) The electronic counterpart of a printed book, which can be viewed on a desktop computer, laptop, smartphone, tablet or e-book reader (e-reader). When traveling, a huge number of e-books can be stored in portable units, dramatically eliminating weight and volume compared to paper. Electronic bookmarks make referencing easier, and e-book readers may allow the user to annotate pages.
Although fiction and non-fiction books come in e-book formats, technical material is especially suited for e-book delivery because it can be searched. In addition, programming code examples can be copied, which is why CD-ROMs that contained examples or the entire text were often packaged inside technical paper books.
There are several e-book formats on the market, including EPUB, Mobipocket (PRC, MOBI), eReader (PDB), Kindle (AZW, KF8) and Apple iBook (EPUB variation). Many e-readers also accept generic formats, including Adobe PDF and plain text (TXT).
Amazon's Kindle and Apple's iPad
In 2007, Amazon.com revolutionized the market. The Kindle was the first e-reader with free cellular access to download e-books (see Kindle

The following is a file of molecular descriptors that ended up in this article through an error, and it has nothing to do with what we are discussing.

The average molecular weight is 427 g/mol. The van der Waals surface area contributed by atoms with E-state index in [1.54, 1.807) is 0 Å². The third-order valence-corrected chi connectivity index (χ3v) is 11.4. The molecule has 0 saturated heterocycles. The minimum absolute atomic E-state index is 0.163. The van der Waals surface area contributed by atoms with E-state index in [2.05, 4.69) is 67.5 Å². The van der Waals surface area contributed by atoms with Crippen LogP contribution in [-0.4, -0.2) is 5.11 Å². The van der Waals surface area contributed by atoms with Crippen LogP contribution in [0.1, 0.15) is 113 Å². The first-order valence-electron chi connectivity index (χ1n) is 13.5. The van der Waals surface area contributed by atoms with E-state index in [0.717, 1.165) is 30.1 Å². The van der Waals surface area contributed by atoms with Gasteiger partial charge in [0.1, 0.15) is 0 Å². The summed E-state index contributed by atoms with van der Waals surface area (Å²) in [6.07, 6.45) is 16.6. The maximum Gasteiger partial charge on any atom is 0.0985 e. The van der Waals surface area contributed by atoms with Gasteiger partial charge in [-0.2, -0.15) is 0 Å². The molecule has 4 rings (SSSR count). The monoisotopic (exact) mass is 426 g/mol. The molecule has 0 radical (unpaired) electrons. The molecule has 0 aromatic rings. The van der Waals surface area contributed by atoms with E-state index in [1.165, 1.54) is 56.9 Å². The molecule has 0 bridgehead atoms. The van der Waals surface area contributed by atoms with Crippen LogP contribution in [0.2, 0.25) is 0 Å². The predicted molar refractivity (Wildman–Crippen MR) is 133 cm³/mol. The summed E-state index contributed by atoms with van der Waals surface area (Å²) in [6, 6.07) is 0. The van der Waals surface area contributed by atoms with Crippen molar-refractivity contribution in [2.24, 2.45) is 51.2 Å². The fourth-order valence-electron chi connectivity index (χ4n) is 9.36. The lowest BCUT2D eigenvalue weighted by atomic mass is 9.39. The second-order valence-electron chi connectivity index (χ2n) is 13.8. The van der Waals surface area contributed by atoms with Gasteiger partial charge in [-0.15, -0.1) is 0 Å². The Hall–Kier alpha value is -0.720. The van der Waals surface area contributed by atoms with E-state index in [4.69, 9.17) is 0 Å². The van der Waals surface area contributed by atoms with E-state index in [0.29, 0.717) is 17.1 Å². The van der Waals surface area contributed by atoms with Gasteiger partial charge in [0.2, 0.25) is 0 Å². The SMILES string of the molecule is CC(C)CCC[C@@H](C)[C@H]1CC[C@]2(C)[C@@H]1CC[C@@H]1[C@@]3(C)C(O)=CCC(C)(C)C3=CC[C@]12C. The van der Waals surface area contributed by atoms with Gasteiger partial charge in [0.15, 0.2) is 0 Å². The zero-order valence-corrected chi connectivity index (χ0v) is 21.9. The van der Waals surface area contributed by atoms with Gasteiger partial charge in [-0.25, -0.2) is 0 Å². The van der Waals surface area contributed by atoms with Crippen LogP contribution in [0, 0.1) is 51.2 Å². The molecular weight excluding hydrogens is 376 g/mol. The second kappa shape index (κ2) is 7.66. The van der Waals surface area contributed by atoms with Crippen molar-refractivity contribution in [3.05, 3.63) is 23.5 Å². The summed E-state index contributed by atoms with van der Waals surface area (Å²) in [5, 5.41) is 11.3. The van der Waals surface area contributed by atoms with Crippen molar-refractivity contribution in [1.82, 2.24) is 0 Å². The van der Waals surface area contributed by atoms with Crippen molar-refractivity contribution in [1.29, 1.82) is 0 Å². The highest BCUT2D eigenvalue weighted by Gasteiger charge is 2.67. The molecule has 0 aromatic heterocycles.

). In 2010, Apple introduced the iPad tablet, featuring downloadable "iBooks" (see iPad
). See PDF
, Open eBook
An E-Bookshelf on the Android
iPhones and Androids are widely used to read e-books. This Aldiko bookshelf app for Android smartphones lets users download thousands of free and paid e-books. Aldiko converts publishers' content into stand-alone e-book applications. For more information, visit www.aldiko.com.
One of the First E-Book Devices
Introduced by NuvoMedia in 1998, the Rocket eBook was one of the first handheld e-book readers. Although a larger, color model was also made, the Rocket was discontinued in 2000 by Gemstar, which had acquired NuvoMedia. (Image courtesy of Gemstar TV Guide International.)